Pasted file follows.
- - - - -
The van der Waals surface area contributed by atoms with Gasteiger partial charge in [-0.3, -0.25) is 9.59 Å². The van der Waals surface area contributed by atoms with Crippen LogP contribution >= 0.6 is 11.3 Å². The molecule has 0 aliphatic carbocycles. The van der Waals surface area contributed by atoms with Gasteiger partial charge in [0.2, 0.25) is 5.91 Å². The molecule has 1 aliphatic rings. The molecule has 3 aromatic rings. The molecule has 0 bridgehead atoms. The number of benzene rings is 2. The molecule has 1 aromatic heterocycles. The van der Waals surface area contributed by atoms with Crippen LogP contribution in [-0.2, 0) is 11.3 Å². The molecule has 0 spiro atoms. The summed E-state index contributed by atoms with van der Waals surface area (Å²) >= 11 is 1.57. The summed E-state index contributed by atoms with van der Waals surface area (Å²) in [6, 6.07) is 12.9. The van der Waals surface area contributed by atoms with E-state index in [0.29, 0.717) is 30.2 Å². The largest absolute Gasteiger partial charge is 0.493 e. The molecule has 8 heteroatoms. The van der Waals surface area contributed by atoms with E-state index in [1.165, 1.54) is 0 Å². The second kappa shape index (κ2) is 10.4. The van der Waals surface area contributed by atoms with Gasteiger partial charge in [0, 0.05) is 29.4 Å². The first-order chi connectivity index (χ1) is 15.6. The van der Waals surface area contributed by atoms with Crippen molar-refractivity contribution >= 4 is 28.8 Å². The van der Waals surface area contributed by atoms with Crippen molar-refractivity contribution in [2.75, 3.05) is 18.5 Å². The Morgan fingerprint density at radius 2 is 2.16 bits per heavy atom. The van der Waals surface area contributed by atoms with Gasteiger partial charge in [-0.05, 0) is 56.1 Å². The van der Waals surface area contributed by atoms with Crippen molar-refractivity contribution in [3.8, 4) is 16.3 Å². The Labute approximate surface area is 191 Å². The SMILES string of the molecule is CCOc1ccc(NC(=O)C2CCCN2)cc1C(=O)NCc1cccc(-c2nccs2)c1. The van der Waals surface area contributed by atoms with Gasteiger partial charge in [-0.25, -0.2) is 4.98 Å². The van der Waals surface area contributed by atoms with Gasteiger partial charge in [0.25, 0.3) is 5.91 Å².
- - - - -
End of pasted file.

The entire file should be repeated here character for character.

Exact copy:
The van der Waals surface area contributed by atoms with Gasteiger partial charge in [-0.3, -0.25) is 9.59 Å². The van der Waals surface area contributed by atoms with Crippen LogP contribution >= 0.6 is 11.3 Å². The molecule has 0 aliphatic carbocycles. The van der Waals surface area contributed by atoms with Gasteiger partial charge in [0.2, 0.25) is 5.91 Å². The molecule has 1 aliphatic rings. The molecule has 3 aromatic rings. The molecule has 0 bridgehead atoms. The number of benzene rings is 2. The molecule has 1 aromatic heterocycles. The van der Waals surface area contributed by atoms with Crippen LogP contribution in [-0.2, 0) is 11.3 Å². The molecule has 0 spiro atoms. The summed E-state index contributed by atoms with van der Waals surface area (Å²) >= 11 is 1.57. The summed E-state index contributed by atoms with van der Waals surface area (Å²) in [6, 6.07) is 12.9. The van der Waals surface area contributed by atoms with E-state index in [0.29, 0.717) is 30.2 Å². The largest absolute Gasteiger partial charge is 0.493 e. The molecule has 8 heteroatoms. The van der Waals surface area contributed by atoms with E-state index in [1.165, 1.54) is 0 Å². The second kappa shape index (κ2) is 10.4. The van der Waals surface area contributed by atoms with Gasteiger partial charge in [0, 0.05) is 29.4 Å². The first-order chi connectivity index (χ1) is 15.6. The van der Waals surface area contributed by atoms with Crippen molar-refractivity contribution >= 4 is 28.8 Å². The van der Waals surface area contributed by atoms with Crippen molar-refractivity contribution in [2.75, 3.05) is 18.5 Å². The Morgan fingerprint density at radius 2 is 2.16 bits per heavy atom. The van der Waals surface area contributed by atoms with Gasteiger partial charge in [-0.05, 0) is 56.1 Å². The van der Waals surface area contributed by atoms with Crippen molar-refractivity contribution in [3.8, 4) is 16.3 Å². The Labute approximate surface area is 191 Å². The SMILES string of the molecule is CCOc1ccc(NC(=O)C2CCCN2)cc1C(=O)NCc1cccc(-c2nccs2)c1. The van der Waals surface area contributed by atoms with Gasteiger partial charge in [-0.25, -0.2) is 4.98 Å². The van der Waals surface area contributed by atoms with Gasteiger partial charge in [0.25, 0.3) is 5.91 Å².